Foster children can use this movie to learn how important it is to love their biological family even if you won’t always be together with them. You could also use this as an opportunity to talk with your kids about the many times when such situations may arise and that their biological parents still love them deeply.

As in the film, when Tarzan discovers creatures that look similar to him, he becomes overjoyed and wants to learn more about them, but Kerchak reminds him they don’t belong in his family. This provides an excellent opportunity to discuss how foster and adoptive children may feel part of multiple families and how this does not preclude them from getting along well together.

Cynthia and her husband are social workers and foster parents to an energetic little girl named Annie, whom they care deeply for; unfortunately, they’ve yet to adopt because they lack the qualifications.

After numerous rejections, they finally find Tarzan. At his mother’s request and with her blessing, they become permanent foster parents and become his kinship caregivers.

This movie’s story is highly heartwarming and can help children understand the importance of feeling loved in all circumstances, particularly those living in foster care where biological family relationships may clash with adoptive or foster families.

The California Angels

The California Angels is an endearing, lighthearted film about how foster families can affect children’s lives. The plot follows Roger (Joseph Gordon-Levitt), an 11-year-old foster home student living near Los Angeles Angels stadium who idolizes them so much he makes a wish that they win, only for it to turn out that angels only Roger can see have heard his prayer and are helping the last-place team succeed.

Tony Danza stars as an over-the-hill pitcher, Dermot Mulroney deserves more recognition, and Brenda Fricker should have received more significant acclaim after her Oscar-winning role in My Left Foot.’ The film contains much physical comedy sure to delight children while conveying an important message: that people around them must show that they care, even when others cannot provide everything that may be required of them.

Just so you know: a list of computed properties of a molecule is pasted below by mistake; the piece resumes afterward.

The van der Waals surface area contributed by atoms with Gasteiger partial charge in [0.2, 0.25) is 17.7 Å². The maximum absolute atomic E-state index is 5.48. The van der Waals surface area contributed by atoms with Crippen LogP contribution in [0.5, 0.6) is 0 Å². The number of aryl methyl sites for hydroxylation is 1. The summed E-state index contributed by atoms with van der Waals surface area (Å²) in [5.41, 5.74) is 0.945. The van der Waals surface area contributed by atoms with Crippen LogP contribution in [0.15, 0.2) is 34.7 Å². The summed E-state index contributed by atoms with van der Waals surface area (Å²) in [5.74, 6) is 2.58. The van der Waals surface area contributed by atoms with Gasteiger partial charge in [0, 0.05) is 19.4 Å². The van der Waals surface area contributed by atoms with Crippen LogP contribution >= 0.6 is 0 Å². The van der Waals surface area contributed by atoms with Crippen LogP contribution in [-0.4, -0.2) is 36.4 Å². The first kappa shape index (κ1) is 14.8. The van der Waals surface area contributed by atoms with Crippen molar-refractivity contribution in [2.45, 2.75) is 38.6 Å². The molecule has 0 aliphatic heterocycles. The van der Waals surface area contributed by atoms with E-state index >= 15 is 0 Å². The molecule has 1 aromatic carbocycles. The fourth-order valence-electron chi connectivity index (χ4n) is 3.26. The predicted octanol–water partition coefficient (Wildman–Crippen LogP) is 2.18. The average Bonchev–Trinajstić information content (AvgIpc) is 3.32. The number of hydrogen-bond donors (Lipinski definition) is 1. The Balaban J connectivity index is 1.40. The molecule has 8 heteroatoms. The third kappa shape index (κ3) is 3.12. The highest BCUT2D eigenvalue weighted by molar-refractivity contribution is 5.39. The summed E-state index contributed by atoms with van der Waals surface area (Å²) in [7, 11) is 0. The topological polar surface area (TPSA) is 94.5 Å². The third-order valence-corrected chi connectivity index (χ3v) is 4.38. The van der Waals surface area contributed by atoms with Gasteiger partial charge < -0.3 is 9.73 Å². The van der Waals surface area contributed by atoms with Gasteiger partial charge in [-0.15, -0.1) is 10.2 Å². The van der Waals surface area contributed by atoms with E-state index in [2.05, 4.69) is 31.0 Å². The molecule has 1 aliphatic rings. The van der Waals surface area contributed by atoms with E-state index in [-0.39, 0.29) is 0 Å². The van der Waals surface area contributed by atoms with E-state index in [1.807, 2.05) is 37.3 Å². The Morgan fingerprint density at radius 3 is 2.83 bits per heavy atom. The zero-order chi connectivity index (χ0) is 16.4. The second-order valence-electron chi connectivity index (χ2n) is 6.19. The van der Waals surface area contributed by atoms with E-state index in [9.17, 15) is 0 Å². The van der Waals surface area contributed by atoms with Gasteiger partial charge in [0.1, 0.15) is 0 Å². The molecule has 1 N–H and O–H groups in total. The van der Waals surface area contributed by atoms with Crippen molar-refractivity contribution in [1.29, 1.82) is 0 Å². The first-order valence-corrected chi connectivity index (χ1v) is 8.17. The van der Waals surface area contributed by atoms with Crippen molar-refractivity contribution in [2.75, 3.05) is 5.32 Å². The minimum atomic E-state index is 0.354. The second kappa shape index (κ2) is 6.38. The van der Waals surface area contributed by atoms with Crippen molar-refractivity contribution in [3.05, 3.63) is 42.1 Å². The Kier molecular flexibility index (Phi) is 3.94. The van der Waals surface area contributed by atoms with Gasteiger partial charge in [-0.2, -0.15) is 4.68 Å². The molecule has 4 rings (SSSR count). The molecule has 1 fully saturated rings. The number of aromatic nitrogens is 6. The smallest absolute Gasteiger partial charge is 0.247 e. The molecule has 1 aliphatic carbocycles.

Angels Foster Family Network founder Cathy Richman saw this firsthand during her years serving as a court-appointed special advocate (CASA) in San Diego’s foster system. She realized it was best for infants and toddlers to remain with one family until either reunified with their birth families or adopted. Brain and cognitive research now supports what Cathy instinctively knew – that young children must form healthy attachments with adults early in life, which cannot happen when constantly moving between families. That is why the Angels Foster Family Network explicitly targets young children as its focus area of operation.

Michael Oher

The Blind Side, the 2009 Oscar-winning blockbuster film, chronicles Michael Oher’s incredible journey as an NFL player, overcoming stuttering and an unstable upbringing to become a first-round draft pick for the Baltimore Ravens, Carolina Panthers, and Tennessee Titans. Starring Sandra Bullock as Leigh Anne Tuohy (Tim McGraw portraying Sean Tuohy), Quinton Aaron as Oher himself, and Sandra Bullock herself portraying Leigh Anne Tuohy (Leigh Anne Tuohy), critics have claimed it shows the Tuohy family as white saviors exploiting Oher’s story for financial gain.

Oher is in a legal battle with the family who played him on screen ten years after The Blind Side’s release, alleging they have wronged him with their portrayal. Oher filed suit this week alleging the Tuohys have misrepresented his relationship to them as depicted in The Blind Side; Oher alleges they tricked him into signing conservatorship agreements that gave them access to do business under his name and capitalize on its massive box office success of over $309 Million worldwide.

Oher’s lawsuit demands a court to end his conservatorship agreement and stop them from exploiting any aspect of his name, likeness, or image for financial gain. Additionally, Oher requests monetary compensation for any harm done.

The Blind Side has long been controversial due to its portrayal of Oher as being unintelligent and wholly dependent upon the Tuohys for his success both on the football field and beyond. Critics contend that its description plays into negative stereotypes about Black people being subservient or dependent upon white authority and power.